Scary and creepy. But why, exactly? It’s not like the information was rummaged out of her personal papers or extracted by torture. Anyone who uses Facebook much knows that the list of your friends is usually public information. Hundreds of millions of people could have gotten the same information without the woman even being aware that it was happening. This poor woman probably felt that her Iranian identity was separate from her American identity. And the Iranian authorities, who surely have been frustrated by the Internet’s connecting capabilities, have figured out that there is another side to that coin.

Think about it. There is absolutely no reason to think that ANY government would not do the same thing. Nobody needs a search warrant to find out who your “friends” are — they just need your name. Any police officer or boarder guard anywhere in the world could do the same thing. So could any employer or prospective employer, college admissions officer, etc.

Unless, that is, you change Facebook’s default privacy settings. Go to Settings, and select Privacy Settings. On the page that comes up, look under Search Result Content. Uncheck “My Friend List.” There may be a few other boxes you’ll want to uncheck too. Don’t forget to click Save Changes.

“A Case that Cried Out for Someone to Do Something”

Friday, July 3rd, 2009 by Harry Lewis

The conviction of Lori Drew, the mother whose ¬†Myspace impersonation of a 13-year-old boy was followed by the suicide of Megan Meier, has been set aside by the judge in the case. ¬†There being no anti-cyberbullying statute ore anything else under which she could be charged in Missouri, where she and Meier lived only a few blocks apart, a federal prosecutor in California (where MySpace is located) charged her under a federal law meant to criminalize hacking into bank accounts and credit card sites. The prosecutor reasoned that lying to MySpace on its registration form was sort of the same thing. By that standard, as we noted on this blog, everybody would be a federal criminal — especially as most social networking sites reserve the right to change their terms of service without telling you. And that is exactly the reasoning Judge Wu used in dismissing the case, even though a jury had returned a guilty verdict. You can’t throw someone in jail under an interpretation of a statute so broad that pretty much everyone would be eligible for incarceration. It’s unconstitutional.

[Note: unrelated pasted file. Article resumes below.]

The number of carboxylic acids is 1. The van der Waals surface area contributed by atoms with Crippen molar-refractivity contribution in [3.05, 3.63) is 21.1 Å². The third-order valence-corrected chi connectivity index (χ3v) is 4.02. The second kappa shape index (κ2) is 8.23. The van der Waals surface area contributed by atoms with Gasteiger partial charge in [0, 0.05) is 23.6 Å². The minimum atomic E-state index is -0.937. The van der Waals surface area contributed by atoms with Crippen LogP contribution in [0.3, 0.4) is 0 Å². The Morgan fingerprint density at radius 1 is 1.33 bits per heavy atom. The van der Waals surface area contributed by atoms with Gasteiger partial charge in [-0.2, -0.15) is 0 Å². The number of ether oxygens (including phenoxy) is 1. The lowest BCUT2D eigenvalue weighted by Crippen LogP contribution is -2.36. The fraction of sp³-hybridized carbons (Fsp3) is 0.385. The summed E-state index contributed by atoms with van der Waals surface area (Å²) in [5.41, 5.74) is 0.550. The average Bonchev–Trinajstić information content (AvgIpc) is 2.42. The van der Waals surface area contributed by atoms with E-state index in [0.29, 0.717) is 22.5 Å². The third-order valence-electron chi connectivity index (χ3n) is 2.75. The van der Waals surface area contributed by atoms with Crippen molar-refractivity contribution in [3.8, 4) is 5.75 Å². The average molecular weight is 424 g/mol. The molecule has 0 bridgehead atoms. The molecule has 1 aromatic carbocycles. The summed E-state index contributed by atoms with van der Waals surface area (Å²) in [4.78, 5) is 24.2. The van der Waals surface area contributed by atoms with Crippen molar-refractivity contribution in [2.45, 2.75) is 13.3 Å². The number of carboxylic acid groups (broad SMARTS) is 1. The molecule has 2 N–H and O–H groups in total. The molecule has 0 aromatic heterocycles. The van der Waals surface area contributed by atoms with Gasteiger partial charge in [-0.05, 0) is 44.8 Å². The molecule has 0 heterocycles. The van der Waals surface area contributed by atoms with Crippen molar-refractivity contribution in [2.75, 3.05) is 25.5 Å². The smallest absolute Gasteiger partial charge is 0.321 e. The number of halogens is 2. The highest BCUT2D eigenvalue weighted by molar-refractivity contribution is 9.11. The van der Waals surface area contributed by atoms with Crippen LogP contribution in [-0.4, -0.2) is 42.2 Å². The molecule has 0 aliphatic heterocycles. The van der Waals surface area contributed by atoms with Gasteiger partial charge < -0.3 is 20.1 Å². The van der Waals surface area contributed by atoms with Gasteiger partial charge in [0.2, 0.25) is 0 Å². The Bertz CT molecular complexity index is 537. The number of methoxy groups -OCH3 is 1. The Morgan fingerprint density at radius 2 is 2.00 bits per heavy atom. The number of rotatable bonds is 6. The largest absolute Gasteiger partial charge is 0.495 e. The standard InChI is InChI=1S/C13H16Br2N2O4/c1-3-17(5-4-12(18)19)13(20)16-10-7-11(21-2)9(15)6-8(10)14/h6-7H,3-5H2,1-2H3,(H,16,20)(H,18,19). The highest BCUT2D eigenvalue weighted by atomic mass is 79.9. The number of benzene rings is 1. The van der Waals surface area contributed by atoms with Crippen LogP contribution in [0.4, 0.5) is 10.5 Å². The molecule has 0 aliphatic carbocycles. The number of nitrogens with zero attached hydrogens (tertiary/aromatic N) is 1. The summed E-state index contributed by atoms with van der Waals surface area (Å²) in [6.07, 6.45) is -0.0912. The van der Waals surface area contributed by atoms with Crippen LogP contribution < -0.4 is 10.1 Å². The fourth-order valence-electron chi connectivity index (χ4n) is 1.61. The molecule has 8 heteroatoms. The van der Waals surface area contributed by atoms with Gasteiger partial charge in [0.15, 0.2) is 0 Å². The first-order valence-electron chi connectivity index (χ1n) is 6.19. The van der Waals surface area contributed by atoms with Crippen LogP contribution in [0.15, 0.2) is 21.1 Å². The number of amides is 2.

There are legal questions here that I am sure are going to be analyzed. Would jury nullification have been a possibility here, had some juror spoken up to say that the statute was ridiculous if this is what it implied? If not that, what should the jury have done?

But the scary part is the prosecutor’s explanation for what he acknowledges was a “risky’ strategy. He heard a cry “for someone to do something,” and he responded. In other words, he thinks there are parallel universes, the universe of law and the universe of justice. His job is to figure out what’s just and to find a law that can be stretched to fit the facts. That is a really scary attitude on the part ¬†of a federal prosecutor. Lori Drew perhaps should fry in hell, but that is not the business of the temporal sphere. Missouri should perhaps rewrite its laws to make it easier to prosecute the next cyberbully, and the legislature has in fact done that. But if it were the job of the state’s attorneys to decide what is right and wrong independent of the laws, we wouldn’t need the laws at all, we could just rely on their judgment of good and evil. ¬†That’s not how democracies work.

DOJ Questions the Google Books Settlement

Friday, July 3rd, 2009 by Harry Lewis

The Department of Justice has now confirmed rumors that it was taking an interest in the draft settlement between Google and the Authors and Publishers, now before federal judge Denny Chin (who just sentenced Bernie Madoff to 150 years). Presumably the question for the DOJ is whether the proposed settlement is anti-competitive; Google responds “It‚Äôs important to note that this agreement is non-exclusive and if approved by the court, stands to expand access to millions of books in the U.S.‚Äù Which is true, but may well not be sufficient to avoid anti-trust issues.¬†¬†See the Digital Daily post here, which includes a link to the actual correspondence between the government and Judge Chin. Judge Chin notes that he is still planning to hold a Fairness hearing on October 7, and if the government wants its views known in writing, it has to submit something by September 18.